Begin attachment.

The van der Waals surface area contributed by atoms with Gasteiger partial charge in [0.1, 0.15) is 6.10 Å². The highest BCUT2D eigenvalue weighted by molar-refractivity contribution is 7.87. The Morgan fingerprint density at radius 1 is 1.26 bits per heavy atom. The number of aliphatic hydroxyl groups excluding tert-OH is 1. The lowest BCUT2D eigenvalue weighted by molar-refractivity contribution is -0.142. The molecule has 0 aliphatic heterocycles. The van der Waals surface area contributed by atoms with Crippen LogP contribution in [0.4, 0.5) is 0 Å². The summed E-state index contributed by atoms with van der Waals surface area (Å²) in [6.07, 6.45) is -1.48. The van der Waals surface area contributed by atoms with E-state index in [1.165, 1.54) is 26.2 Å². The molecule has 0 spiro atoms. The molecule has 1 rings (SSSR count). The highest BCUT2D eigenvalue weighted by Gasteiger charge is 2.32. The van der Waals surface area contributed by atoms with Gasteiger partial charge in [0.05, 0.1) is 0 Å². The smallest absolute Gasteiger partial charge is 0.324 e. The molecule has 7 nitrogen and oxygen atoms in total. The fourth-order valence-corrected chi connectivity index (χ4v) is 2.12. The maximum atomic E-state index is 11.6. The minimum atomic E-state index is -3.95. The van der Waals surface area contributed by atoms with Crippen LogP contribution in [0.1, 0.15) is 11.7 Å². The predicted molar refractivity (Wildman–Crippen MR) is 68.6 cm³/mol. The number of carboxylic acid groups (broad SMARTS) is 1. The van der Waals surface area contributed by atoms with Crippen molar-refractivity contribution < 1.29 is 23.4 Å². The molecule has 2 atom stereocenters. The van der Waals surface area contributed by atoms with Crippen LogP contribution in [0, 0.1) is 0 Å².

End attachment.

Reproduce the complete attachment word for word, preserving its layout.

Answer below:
The van der Waals surface area contributed by atoms with Gasteiger partial charge in [0.1, 0.15) is 6.10 Å². The highest BCUT2D eigenvalue weighted by molar-refractivity contribution is 7.87. The Morgan fingerprint density at radius 1 is 1.26 bits per heavy atom. The number of aliphatic hydroxyl groups excluding tert-OH is 1. The lowest BCUT2D eigenvalue weighted by molar-refractivity contribution is -0.142. The molecule has 0 aliphatic heterocycles. The van der Waals surface area contributed by atoms with Crippen LogP contribution in [0.4, 0.5) is 0 Å². The summed E-state index contributed by atoms with van der Waals surface area (Å²) in [6.07, 6.45) is -1.48. The van der Waals surface area contributed by atoms with E-state index in [1.165, 1.54) is 26.2 Å². The molecule has 0 spiro atoms. The molecule has 1 rings (SSSR count). The highest BCUT2D eigenvalue weighted by Gasteiger charge is 2.32. The van der Waals surface area contributed by atoms with Gasteiger partial charge in [0.05, 0.1) is 0 Å². The smallest absolute Gasteiger partial charge is 0.324 e. The molecule has 7 nitrogen and oxygen atoms in total. The fourth-order valence-corrected chi connectivity index (χ4v) is 2.12. The maximum atomic E-state index is 11.6. The minimum atomic E-state index is -3.95. The van der Waals surface area contributed by atoms with Crippen LogP contribution in [0.1, 0.15) is 11.7 Å². The predicted molar refractivity (Wildman–Crippen MR) is 68.6 cm³/mol. The number of carboxylic acid groups (broad SMARTS) is 1. The van der Waals surface area contributed by atoms with Crippen molar-refractivity contribution < 1.29 is 23.4 Å². The molecule has 2 atom stereocenters. The van der Waals surface area contributed by atoms with Crippen LogP contribution in [0, 0.1) is 0 Å².